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Posted Wednesday, October 10, 2007 9:40 AM
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I would value input regarding a database design question. Our company is developing a new application and the purpose is take several of our current applications and combine them into one. Each customer may only use certain functionalities of the application. Most customers will not use all the functionality of the application.

The most important aspect of the new software must be that one customer absolutely cannot see another customer's data. This error has happened in the past due to training issues because of the central administration of user rights within the application.

The president would like to see separate databases for each customer because he feels this is the only way to ensure that the data from one customer cannot be seen by another. The most customers we will probably have at one time may be 20.

Another option would be separate databases for each module. As I mentioned every customer will pick certain functionalities that they will use and the functionalities can be grouped into modules. Currently the grouping of these functionalities is in separate applications and each application has it's own database. One could think of a group of functionalities as a module and the customer could then decide what modules they would like to use. Each module could be a database, but with this design we would have more than one customer's data in each module. There would be 5 modules.

Another requirement is that authentication must be central. Meaning there is administration needed where one person may need to see more than one customer's data.

Another issue is maintenance. There will be times where we will need to release new code to the application or to the databases. There could be cases where a customer does not use a current module, so they do not agree to the code upgrade. Therefore, we may need to keep track of different versions of the entire application if going to the customer database driven design.

To sum up the following are my options.

1. Separate database per customer. All functionality for the application and all modules will be included in each customer database, even if not used.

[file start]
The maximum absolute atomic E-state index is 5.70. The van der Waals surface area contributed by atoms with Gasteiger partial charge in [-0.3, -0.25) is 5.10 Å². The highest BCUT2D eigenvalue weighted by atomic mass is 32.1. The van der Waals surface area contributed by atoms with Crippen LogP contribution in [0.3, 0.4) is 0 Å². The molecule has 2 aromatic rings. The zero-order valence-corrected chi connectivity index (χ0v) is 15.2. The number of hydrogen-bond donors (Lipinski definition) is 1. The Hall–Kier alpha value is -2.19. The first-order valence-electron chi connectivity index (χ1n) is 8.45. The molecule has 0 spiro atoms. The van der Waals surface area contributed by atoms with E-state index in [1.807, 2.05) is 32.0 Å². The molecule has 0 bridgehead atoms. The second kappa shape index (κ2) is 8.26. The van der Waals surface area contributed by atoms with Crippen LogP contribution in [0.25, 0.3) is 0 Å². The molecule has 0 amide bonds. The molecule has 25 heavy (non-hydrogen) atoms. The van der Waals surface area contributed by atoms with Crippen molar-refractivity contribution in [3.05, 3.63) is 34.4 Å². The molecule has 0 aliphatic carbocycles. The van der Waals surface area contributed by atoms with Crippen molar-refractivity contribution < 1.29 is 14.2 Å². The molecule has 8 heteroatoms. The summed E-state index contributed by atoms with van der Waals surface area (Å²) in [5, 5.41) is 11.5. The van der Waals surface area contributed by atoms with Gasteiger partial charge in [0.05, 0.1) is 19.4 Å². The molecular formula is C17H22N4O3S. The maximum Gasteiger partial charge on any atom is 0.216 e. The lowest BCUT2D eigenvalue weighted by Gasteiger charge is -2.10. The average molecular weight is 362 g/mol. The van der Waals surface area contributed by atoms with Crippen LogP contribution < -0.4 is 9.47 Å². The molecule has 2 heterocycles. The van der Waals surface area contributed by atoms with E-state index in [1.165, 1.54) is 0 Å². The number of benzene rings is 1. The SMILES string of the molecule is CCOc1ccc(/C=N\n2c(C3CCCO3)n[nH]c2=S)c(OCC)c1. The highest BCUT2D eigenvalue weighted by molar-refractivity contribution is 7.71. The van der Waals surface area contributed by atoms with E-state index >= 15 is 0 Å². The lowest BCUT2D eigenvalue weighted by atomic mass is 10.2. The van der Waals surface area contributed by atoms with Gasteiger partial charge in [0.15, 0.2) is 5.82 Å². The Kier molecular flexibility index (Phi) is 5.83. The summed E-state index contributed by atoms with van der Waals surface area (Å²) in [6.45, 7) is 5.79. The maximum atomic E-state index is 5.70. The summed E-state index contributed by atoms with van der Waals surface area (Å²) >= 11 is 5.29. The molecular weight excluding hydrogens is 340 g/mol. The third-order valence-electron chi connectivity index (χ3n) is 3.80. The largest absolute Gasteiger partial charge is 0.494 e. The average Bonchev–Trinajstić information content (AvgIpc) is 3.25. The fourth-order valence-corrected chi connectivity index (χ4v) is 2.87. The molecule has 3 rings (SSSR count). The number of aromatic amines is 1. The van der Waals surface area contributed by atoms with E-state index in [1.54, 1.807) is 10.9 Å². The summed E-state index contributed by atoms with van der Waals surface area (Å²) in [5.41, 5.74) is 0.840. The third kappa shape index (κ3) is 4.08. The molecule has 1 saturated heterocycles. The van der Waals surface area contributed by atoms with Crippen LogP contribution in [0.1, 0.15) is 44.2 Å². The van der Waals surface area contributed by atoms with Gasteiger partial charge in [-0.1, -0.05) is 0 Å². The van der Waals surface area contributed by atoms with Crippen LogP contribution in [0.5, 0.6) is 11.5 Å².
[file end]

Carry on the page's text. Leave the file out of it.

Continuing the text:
2. Separate database per module. More than one customer will be in each module and will be kept separate using unique ids. We will not

I'm interested to know what others have done in this situation.

Thanks for your help and please let me know if you need more information.




Post #409095
Posted Wednesday, October 10, 2007 10:06 AM
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Yes and yes. Separate DB's / customer with separate DB's / module. Much more configurable and flexible. With 2K5, I might even suggest multiple instances - one / customer with each having their own setup. Sure, a bit more to administer but it would be an added layer of flexibility / security.

Keep in mind, though, that there are *always* chances for security breaches. especially since you have users that need to see multiple customers' data. Best bet is to have multiple checks in place and not rely on just one method.
Post #409121
Posted Wednesday, October 10, 2007 11:06 AM


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Also - your "multiple UI version" argues for separate databases if the version change requires a change to the DDL.

I also don't like being on WHERE clause away from a disaster.

Totally agree - keep the data as separate as you can. Run separate instances; I'd even go so far as to say - run separate virtual servers (a.k.a VMWARE). That way - when one customer starts dragging performance down for everyone, it's easy to move their instance elsewhere without SQL or App reconfiguration.


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Post #409161
Posted Wednesday, October 10, 2007 11:39 AM


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I'm largely piling on at this point, but what the heck...

Yes, seperate the databases by customer and seperate them by module as well. If possible isolate by instance or use virtual servers. I worked, once upon a time, for a system that combined everything, all customers, all modules into a single database. We had one huge customer and a bunch of smaller customers. The smaller customers were always complaining because the server was slow (usually corresponding to high loads from the main customer). What's worse though is that the various modules and their versions didn't work well together, so after a time we had to drop foriegn key constraints and make all kinds of fields nullable, killing our data integrity and the performance of the indexes. Horrible frigging mess.

Seperation has its own nightmares, but it will be scalable and flexible.


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